Our obsession with Fame.

‘Sunset Boulevard’ is a 1950s American drama named after the boulevard that runs through Los Angeles and Beverly Hills. The plot line stars an unsuccessful screenwriter  and a movie star named Norma Desmond who has fallen out of the spotlight after a wildly successful career. The entire time I was watching I could not shake the feeling that I was a prisoner. Norma Desmond is a prisoner of her own fantasy, the fantasy of being a star. As the movie progresses more and more of the characters become prisoners of her fantasy; Max, Joseph Gillis, and in the concluding scene the police, reporters, and friends.

While the movie ‘Sunset Boulevard’ takes place in the 50s, it recognizes the existence of an obsession that still plagues us today; fame. Paramount Pictures is depicted with wide swinging gates that (to me) almost seem like the gates of heaven itself. For Norma it was not a question of life or death. It was a question of Fame or death. If she was not in the spotlight, she did not want to live.

Now I would not say that we are ALL this obsessed with fame. Norma is definitely an exaggeration, but I believe we are all obsessed to a certain degree with the idea of celebrity. TV stars, Movie stars, Rock-stars, Athletic Superstars, and (to quote BJ Novak in his recent comedy show at Bucknell) even porn stars. television programming is ramped with shows like MTV’s MADE and Make Over BLAH BLAH BLAH Addition where the ordinary person is turned into the extraordinary. “We are going to make you a star.” Why are we obsessed with being stars? Has fame really become the new American dream? Americans used to imagine a life with a quaint house, their own yard, and a family who went to get ice cream in the evenings together. Now we want money, fame, success, and a 12 bedroom mansion with pool, theater, 5 car garage, and a cook. What happened to us?

In ‘Sunset Boulevard’ Norma seems to believe fame = happiness. Now I think our society would agree money = happiness.

So is this perhaps why we are obsessed with celebrity? Because we are obsessed with being wealthy? I think so. We are certainly not obsessed with celebrities because they are happiest, I don’t think anyone can argue that famous people are happy people. So why are we so obsessed with them? I’m interested to hear your responses!

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8 Responses to Our obsession with Fame.

  1. Jordi says:


    Add the read more button!

  2. awhigbee says:

    Really interesting points, and obviously the Tosh.0 clip doesn’t hurt. I have never seen this movie but I am interested in how you say that although it was a ’50s movie it can really relate to today. I feel like that when I think about the stars of the ’50s versus the stars today, I can see the progression of a sort of “fame addiction” that the public has. I think it has a lot to do with the lack of value we have for ourselves (obviously not everyone) but there is a desire to be exceptional and we believe that celebrities have some of those qualities. Perhaps we are smarter than the average celebrity but we objectify them and are more drawn to them because we think they are better looking than us. Also the term “celebrity” is tough because there are various levels of it and various reasons for it. Sometimes it is warranted, and sometimes (Paris Hilton. like, really?) not.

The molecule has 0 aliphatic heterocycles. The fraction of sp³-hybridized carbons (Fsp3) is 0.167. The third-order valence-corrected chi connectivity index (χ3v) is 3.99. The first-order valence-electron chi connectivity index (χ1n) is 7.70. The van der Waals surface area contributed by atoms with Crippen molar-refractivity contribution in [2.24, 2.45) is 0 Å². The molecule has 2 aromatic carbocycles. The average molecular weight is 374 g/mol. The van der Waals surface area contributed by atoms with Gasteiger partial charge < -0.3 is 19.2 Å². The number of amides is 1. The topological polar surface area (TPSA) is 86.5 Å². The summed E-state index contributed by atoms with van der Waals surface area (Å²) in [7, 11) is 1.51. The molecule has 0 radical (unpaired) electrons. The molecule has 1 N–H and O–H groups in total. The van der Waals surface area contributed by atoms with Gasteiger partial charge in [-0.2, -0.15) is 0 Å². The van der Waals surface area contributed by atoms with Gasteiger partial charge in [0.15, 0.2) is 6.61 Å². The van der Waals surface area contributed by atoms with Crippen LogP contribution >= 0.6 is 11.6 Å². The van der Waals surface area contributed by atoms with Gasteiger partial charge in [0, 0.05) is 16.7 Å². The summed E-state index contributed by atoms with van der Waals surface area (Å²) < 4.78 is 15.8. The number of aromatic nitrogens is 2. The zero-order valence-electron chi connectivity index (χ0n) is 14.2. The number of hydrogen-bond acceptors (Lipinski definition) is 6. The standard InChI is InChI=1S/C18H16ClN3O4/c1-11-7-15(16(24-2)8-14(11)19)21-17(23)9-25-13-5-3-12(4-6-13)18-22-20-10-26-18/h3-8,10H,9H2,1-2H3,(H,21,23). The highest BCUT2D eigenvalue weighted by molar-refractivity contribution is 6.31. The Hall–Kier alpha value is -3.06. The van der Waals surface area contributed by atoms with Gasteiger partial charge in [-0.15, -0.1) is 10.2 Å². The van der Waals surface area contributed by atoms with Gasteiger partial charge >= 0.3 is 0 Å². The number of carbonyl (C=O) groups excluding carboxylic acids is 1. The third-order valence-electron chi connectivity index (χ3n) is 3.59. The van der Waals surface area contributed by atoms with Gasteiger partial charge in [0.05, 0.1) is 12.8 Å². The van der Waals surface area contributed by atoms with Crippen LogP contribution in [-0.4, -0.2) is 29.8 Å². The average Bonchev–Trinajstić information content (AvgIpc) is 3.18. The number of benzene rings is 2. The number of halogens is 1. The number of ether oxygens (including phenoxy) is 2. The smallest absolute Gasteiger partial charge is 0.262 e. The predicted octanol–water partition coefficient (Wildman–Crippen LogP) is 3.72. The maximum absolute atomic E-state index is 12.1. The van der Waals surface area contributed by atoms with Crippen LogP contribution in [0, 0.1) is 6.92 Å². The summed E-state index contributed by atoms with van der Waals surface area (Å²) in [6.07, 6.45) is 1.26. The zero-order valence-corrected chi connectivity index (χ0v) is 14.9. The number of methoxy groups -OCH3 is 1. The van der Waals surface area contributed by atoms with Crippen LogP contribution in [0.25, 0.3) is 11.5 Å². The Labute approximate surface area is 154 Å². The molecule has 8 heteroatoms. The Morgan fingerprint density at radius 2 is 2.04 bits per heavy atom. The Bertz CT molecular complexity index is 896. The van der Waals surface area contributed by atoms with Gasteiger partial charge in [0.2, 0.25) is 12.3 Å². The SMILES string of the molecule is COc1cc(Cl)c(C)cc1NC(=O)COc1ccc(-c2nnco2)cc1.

3. katiebaum13 says:

    I found this blog to be very interesting and very true. I live in L.A. and see this obsession with fame all the time. I don’t understand people’s obsessions over celebrities, especially celebrities that haven’t really done much to become famous (The Kardashians, Paris Hilton, etc.) I think it is terrible that media has made them seem like they are people one should look up to, and it is sad to think that these kind of people are young girls’ role models.

    • cornerback5 says:

      I agree. I think people buy into what they see on television way too much. However, in doing so they fail to realize that when the camera stops rolling, those celebrities are just as normal as any other person.

  4. Cander says:

    To me, it almost seems like Walzer picks up where Nozick left off. Nozick just seems to say, don’t interfere unless the inequality came about unjustly. Walzer explains a little more clearly that inequality is alright as long as it doesn’t create it everywhere. Wonder what Walzer would think about the 1%-99% argument from OccupyWallStreet

  5. Pingback: Does Film Noir Make it Automatically Fancy? | Biz Gov Soc

  6. Jordi says:

    I think money and fame are distinct. Sometimes, especially with the rise of cable financial news, money-makers attain the status of celebrity. However, fame is essentially status, and status is conferred by others; it cannot be directly bought. The richest person in the world can be anonymous; the most famous can be poor. But the most famous can never be anonymous.

    Now, why are some people famous?

  7. Pingback: Best of Blog, Week 7, Protests and Films | Biz Gov Soc

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